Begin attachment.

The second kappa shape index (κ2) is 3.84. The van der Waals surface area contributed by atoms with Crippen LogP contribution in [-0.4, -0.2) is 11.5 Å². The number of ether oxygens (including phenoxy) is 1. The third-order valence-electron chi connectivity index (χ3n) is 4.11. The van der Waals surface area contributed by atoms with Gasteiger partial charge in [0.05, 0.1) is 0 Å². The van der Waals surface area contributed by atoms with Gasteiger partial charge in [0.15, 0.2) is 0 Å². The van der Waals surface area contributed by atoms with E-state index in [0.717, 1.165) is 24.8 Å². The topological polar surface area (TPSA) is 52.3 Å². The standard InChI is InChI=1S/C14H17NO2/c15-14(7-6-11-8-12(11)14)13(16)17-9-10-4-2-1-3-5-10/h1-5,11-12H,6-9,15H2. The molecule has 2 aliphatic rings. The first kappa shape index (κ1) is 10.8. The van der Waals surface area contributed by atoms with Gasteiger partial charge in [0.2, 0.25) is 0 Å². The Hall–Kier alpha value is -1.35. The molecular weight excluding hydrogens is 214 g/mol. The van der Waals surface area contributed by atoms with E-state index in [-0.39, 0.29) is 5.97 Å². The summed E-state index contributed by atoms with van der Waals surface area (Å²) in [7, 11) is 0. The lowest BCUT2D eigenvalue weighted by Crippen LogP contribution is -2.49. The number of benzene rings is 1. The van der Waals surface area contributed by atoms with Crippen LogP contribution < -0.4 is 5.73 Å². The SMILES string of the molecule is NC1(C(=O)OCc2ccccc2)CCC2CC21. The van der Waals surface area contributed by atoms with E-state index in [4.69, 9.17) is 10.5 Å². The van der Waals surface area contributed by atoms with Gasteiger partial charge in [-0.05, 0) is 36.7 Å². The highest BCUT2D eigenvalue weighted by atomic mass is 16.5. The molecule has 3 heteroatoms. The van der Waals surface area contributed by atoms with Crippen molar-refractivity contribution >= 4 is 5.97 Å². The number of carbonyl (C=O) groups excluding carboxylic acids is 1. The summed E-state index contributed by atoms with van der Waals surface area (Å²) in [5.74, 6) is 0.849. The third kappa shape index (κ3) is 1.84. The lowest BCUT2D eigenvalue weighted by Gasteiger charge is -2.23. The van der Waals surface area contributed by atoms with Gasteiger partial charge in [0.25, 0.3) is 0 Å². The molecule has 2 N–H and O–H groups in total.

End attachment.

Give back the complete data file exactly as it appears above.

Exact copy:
The second kappa shape index (κ2) is 3.84. The van der Waals surface area contributed by atoms with Crippen LogP contribution in [-0.4, -0.2) is 11.5 Å². The number of ether oxygens (including phenoxy) is 1. The third-order valence-electron chi connectivity index (χ3n) is 4.11. The van der Waals surface area contributed by atoms with Gasteiger partial charge in [0.05, 0.1) is 0 Å². The van der Waals surface area contributed by atoms with Gasteiger partial charge in [0.15, 0.2) is 0 Å². The van der Waals surface area contributed by atoms with E-state index in [0.717, 1.165) is 24.8 Å². The topological polar surface area (TPSA) is 52.3 Å². The standard InChI is InChI=1S/C14H17NO2/c15-14(7-6-11-8-12(11)14)13(16)17-9-10-4-2-1-3-5-10/h1-5,11-12H,6-9,15H2. The molecule has 2 aliphatic rings. The first kappa shape index (κ1) is 10.8. The van der Waals surface area contributed by atoms with Gasteiger partial charge in [0.2, 0.25) is 0 Å². The Hall–Kier alpha value is -1.35. The molecular weight excluding hydrogens is 214 g/mol. The van der Waals surface area contributed by atoms with E-state index in [-0.39, 0.29) is 5.97 Å². The summed E-state index contributed by atoms with van der Waals surface area (Å²) in [7, 11) is 0. The lowest BCUT2D eigenvalue weighted by Crippen LogP contribution is -2.49. The number of benzene rings is 1. The van der Waals surface area contributed by atoms with Crippen LogP contribution < -0.4 is 5.73 Å². The SMILES string of the molecule is NC1(C(=O)OCc2ccccc2)CCC2CC21. The van der Waals surface area contributed by atoms with E-state index in [4.69, 9.17) is 10.5 Å². The van der Waals surface area contributed by atoms with Gasteiger partial charge in [-0.05, 0) is 36.7 Å². The highest BCUT2D eigenvalue weighted by atomic mass is 16.5. The molecule has 3 heteroatoms. The van der Waals surface area contributed by atoms with Crippen molar-refractivity contribution >= 4 is 5.97 Å². The number of carbonyl (C=O) groups excluding carboxylic acids is 1. The summed E-state index contributed by atoms with van der Waals surface area (Å²) in [5.74, 6) is 0.849. The third kappa shape index (κ3) is 1.84. The lowest BCUT2D eigenvalue weighted by Gasteiger charge is -2.23. The van der Waals surface area contributed by atoms with Gasteiger partial charge in [0.25, 0.3) is 0 Å². The molecule has 2 N–H and O–H groups in total.